The president, of course, was talking about the death of Trayvon Martin, the 17-year old black teenager armed with nothing more than a pack of candy and an iced tea who was shot and killed in Sanford, Florida by a 28-year old neighborhood watch volunteer.
The president never spoke directly about race. He never said, not in so many words anyway, that Trayvon was shot because he was black or that his death was the result of racism. Others were not so careful.
At a rally in Florida, Al Sharpton demanded justice. “We are tired of going to jail for nothing and others going home for something,” Sharpton told the crowd. “[George] Zimmerman should have been arrested that night … you cannot defend yourself against a pack of Skittles and iced tea. Don’t talk to us like we’re stupid! Don’t talk to us like we’re ignorant! We love our children like you love yours. Lock him up!”
Jesse Jackson also weighed in, telling the Los Angeles Times that there was a mistaken belief that racial problems in America went away with the election of our first African American president. “There was this feeling that we were kind of beyond racism,” he said. “That’s not true. His victory has triggered tremendous backlash.”
According to the LA Times, Jackson predicted that the protests would continue to multiply and that the number of protestors would grow until Zimmerman is arrested.
It is understandable why so many Americans would demand justice for Trayvon Martin. But the hypocrisy and the high profile sanctimony of the oh-so-concerned media and the civil rights establishment is downright galling.
Let’s not be naïve: If Trayvon Martin had been shot that night by another black teenager there would be have been nothing from president Obama, no nationally televised demonstrations, no demands for justice by prominent civil rights leaders, and nobody outside his immediate circle of family and friends would even know his name.
We know about Trayvon Martin only because the man who shot him looks white. Actually, Zimmerman’s mother is Peruvian, which makes him half Hispanic, a fact you might not have known if you get your news from the usual places. That would only detract from the storyline: black kid shot by overzealous (and probably racist) white vigilante. For what it’s worth, the New York Times refers to him as a “white Hispanic,” a politically correct description to make sure we know Mr. Zimmerman is a white man – and not “a person of color.” You think the Times would call him a “white Hispanic” if he had won a Nobel Prize for curing cancer?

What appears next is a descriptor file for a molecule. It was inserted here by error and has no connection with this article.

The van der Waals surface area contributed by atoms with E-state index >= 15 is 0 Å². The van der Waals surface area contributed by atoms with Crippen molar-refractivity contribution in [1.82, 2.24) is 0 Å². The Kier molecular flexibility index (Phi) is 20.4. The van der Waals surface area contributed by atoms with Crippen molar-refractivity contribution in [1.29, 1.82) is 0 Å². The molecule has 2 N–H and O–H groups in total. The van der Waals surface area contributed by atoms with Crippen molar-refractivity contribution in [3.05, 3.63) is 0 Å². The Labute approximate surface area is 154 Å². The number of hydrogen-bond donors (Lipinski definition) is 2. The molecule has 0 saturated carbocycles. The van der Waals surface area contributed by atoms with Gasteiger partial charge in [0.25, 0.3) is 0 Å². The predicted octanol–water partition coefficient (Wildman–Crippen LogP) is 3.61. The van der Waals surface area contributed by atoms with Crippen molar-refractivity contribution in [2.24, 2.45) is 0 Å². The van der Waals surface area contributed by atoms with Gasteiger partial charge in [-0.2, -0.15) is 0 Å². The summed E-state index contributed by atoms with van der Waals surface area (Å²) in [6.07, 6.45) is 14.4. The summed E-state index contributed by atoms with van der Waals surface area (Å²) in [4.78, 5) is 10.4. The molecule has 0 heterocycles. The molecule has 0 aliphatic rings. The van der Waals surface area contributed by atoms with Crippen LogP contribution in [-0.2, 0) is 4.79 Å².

And this explains why there are no rallies and no national outcry over Delric Waymon Miller IV. If you just said, “Who?” you are not alone. It’s a safe bet that not one in a million Americans has the vaguest clue as to who Delric Waymon Miller IV is.
Delric was a 9-month old baby – a 9-month old African American baby – who was sleeping on a couch at home in Detroit a few weeks ago, when in the early morning hours, someone fired 37 shots from an AK-47 into the house. One shot killed Delric Waymon Miller IV.
Delric’s 19-year old mother said to get away from the gunfire she grabbed her baby and took him into the basement. That’s when she saw the blood. The baby wouldn’t wake up, she said.
Police think the shooting may have been an act of retaliation stemming from a fight between rival gangs a few days earlier at a bar.
So of course there would be no national outcry, no comments from the president, no rallies led by Al Sharpton demanding justice for Delric, no pieties from Jesse Jackson about how “blacks are under attack” in America. It’s a safe bet the shooter was black. This was just one more case of black on black crime, the kind of story that gets ink in the local papers but that’s about it.
Hundreds of young black men are shot and killed in this country every year. In almost all the cases, the shooter is also black. Try to name one of those dead black men. Just one.
Journalists who work for the national news networks, or major American newspapers with a national reach, don’t spend a lot of time shining a spotlight on dysfunctional behavior in parts of black America. Stories about such things in black neighborhoods, imposed on black people by black people, would be tantamount to airing dirty laundry in front of the whole country. And that is something liberal journalists who are proud of their good racial manners (along with their friends in the civil rights establishment) do not want to do.
President Obama said we need some national “soul searching” in the wake of the tragic death of young Trayvon Martin. Looking inward is a good thing. So let’s have that soul searching. And while we’re at it, let’s ask ourselves why the death of a young black man in Florida means so much more to Jesse Jackson, Al Sharpton, and so many other concerned Americans than does the death of a baby in Detroit who was murdered in his sleep.
Could it be because one shooter had light skin and the other dark?